Other countries are “queuing up” to sign trade deals with the UK once it leaves the EU, Boris Johnson has said.
The foreign secretary also said the UK would not be “hauling up the drawbridge” despite new migration controls promised by Theresa May.
Mrs May set out her Brexit strategy – which includes pulling out of the EU single market – in a speech on Tuesday.
She also warned the EU not to try to “punish” the UK, saying she would walk away unless the right deal was offered.
Writing in the Daily Telegraph, Mr Johnson said: “We will no longer be part of the common commercial policy, or bound by the Common External Tariff, and we will no longer have our trade policy run by the EU commission.
“That means – crucially – that we will be able to do new free trade deals with countries around the world. They are already queuing up.
“Under EU rules, we are not formally allowed to negotiate these new treaties until we leave. But there is nothing to say that ideas cannot be pencilled in.”
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Mr Johnson also said the UK would “continue to share European values”.
“We will continue the joyous exploration of other European culture and civilisation that has been expanding ever since the dawn of cheap air travel, and we will continue to welcome vast numbers of EU tourists to the UK.
“We are not slamming the door to migrants, or hauling up the drawbridge.”
EU leaders are set to give their verdicts to Mrs May’s speech on Wednesday.
Downing Street said the leaders had welcomed the “clarity” of her plans during a series of private phonecalls after the speech.
In her speech, Mrs May said it was not her intention to “undermine” the EU or the single market, but she warned against a “punitive” reaction to Brexit.
She suggested the UK could cut its corporate tax rates to compete with the EU if denied access to the single market, and added that “no deal for Britain is better than a bad deal for Britain”.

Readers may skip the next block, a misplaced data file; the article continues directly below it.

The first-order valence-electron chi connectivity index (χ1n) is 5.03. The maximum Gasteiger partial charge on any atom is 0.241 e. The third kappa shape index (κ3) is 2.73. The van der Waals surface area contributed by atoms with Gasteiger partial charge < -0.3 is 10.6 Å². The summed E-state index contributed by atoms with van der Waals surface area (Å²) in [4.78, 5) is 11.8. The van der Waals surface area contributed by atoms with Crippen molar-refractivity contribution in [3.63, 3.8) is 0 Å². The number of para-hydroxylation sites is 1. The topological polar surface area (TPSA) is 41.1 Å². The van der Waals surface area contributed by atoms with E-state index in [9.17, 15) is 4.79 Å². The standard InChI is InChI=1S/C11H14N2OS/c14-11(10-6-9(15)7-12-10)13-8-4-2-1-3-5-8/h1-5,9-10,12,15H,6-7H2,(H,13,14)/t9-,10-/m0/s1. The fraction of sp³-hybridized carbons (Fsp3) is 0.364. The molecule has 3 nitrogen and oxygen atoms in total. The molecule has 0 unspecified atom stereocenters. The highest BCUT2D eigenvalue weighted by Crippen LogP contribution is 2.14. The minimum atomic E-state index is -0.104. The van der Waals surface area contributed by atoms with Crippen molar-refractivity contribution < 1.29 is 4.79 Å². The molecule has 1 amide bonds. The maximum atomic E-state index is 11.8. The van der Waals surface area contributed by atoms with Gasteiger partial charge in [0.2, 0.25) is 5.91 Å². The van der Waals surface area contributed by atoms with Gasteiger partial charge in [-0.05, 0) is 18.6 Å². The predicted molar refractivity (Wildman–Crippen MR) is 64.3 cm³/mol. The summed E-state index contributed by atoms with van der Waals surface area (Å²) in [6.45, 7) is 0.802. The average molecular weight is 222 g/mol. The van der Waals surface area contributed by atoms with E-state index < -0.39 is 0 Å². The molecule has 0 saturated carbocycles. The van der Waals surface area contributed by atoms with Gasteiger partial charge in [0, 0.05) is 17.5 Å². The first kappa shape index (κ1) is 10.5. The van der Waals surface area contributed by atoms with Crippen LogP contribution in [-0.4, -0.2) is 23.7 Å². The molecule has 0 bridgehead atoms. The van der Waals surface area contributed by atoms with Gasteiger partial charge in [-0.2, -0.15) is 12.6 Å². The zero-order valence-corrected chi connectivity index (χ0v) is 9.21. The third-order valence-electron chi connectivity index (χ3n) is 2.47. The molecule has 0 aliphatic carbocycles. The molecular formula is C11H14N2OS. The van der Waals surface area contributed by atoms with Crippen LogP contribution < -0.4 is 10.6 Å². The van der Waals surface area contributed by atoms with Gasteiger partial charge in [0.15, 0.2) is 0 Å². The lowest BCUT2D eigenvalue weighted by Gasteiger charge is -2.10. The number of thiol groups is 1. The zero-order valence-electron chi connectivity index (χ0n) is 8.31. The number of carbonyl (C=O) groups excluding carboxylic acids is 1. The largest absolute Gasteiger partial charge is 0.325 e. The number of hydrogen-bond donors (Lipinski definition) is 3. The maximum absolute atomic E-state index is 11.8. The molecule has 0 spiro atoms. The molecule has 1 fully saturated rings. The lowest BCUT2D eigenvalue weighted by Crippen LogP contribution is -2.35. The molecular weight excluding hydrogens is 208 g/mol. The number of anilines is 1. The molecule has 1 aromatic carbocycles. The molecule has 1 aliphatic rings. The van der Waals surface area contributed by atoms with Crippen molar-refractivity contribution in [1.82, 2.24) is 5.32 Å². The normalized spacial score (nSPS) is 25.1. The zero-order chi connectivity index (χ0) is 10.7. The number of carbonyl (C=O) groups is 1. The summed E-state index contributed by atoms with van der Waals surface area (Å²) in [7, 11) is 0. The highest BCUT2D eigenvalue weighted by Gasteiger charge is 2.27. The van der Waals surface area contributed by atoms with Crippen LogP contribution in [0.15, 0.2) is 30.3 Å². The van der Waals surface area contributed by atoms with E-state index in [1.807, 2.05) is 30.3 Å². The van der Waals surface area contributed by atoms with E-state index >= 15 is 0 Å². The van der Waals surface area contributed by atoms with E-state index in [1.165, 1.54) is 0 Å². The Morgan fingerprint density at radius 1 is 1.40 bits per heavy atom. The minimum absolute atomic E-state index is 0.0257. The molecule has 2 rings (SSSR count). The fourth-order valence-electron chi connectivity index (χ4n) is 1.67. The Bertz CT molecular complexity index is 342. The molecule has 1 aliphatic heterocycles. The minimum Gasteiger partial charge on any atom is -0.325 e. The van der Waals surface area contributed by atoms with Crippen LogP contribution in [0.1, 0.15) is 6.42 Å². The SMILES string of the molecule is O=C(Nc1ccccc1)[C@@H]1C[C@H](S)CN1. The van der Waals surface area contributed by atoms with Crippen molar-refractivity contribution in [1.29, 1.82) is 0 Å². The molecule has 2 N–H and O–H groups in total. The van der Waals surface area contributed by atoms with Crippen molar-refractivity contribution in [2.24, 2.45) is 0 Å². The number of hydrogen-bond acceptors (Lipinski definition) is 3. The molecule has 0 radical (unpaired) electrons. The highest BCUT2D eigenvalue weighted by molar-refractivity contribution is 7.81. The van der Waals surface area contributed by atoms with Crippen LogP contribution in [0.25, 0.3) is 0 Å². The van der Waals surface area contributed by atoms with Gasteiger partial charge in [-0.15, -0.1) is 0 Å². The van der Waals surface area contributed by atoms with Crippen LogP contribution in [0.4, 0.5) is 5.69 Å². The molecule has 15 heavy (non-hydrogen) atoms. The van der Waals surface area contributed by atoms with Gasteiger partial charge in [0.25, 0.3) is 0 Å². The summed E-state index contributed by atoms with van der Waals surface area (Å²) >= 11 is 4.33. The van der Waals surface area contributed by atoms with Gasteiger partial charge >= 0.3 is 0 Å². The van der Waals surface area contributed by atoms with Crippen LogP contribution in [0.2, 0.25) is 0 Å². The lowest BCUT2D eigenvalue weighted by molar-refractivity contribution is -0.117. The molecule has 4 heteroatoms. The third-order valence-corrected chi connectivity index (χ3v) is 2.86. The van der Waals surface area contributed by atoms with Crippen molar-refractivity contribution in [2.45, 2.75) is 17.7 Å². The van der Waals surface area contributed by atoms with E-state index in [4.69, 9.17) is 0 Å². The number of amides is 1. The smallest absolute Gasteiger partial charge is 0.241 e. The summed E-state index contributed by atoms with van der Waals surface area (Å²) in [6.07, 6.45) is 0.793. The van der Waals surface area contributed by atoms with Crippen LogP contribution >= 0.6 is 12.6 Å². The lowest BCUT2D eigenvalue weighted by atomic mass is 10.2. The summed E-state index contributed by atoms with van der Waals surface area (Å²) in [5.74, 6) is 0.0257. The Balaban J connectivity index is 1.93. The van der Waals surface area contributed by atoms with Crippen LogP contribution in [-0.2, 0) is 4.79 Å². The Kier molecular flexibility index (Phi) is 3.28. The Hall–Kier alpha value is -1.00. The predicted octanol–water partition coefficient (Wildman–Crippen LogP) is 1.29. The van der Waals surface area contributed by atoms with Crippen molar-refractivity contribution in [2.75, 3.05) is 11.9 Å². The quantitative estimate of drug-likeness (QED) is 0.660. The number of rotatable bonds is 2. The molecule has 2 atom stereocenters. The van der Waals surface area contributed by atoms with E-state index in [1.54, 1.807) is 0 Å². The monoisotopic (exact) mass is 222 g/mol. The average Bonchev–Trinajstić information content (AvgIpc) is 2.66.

By Laura Kuenssberg, BBC political editor
Since the referendum she and her ministers have simply refused to be so explicit.
For months, some ministers have privately whispered about complex solutions that might keep elements of membership – the choices not being binary, mechanisms that might give a sort of membership with a different name.
Well, no more. The simple and clear message from Theresa May’s speech this morning is that we are out.
Speaking on BBC Newsnight, Labour leader Jeremy Corbyn said Mrs May’s “implied threat” to turn the UK into a “low corporation tax haven” was an “odd way of approaching a constructive relationship with a whole continent”.
Guy Verhofstadt, the European Parliament’s chief negotiator, tweeted: “Threatening to turn the UK into a deregulated tax haven will not only hurt British people – it is a counter-productive negotiating tactic.”
After Mrs May’s speech, Liberal Democrat leader Tim Farron said: “Ripping us out of the single market was not something proposed to the British people. This is a theft of democracy.”
UKIP leader Paul Nuttall said he feared a “slow-motion Brexit”, adding: “We want this done quickly.”
Scottish First Minister Nicola Sturgeon claimed leaving the single market would be “economically catastrophic”.
She hinted at a second independence referendum, saying Scotland – which voted against Brexit – should have “the ability to choose between that and a different future”.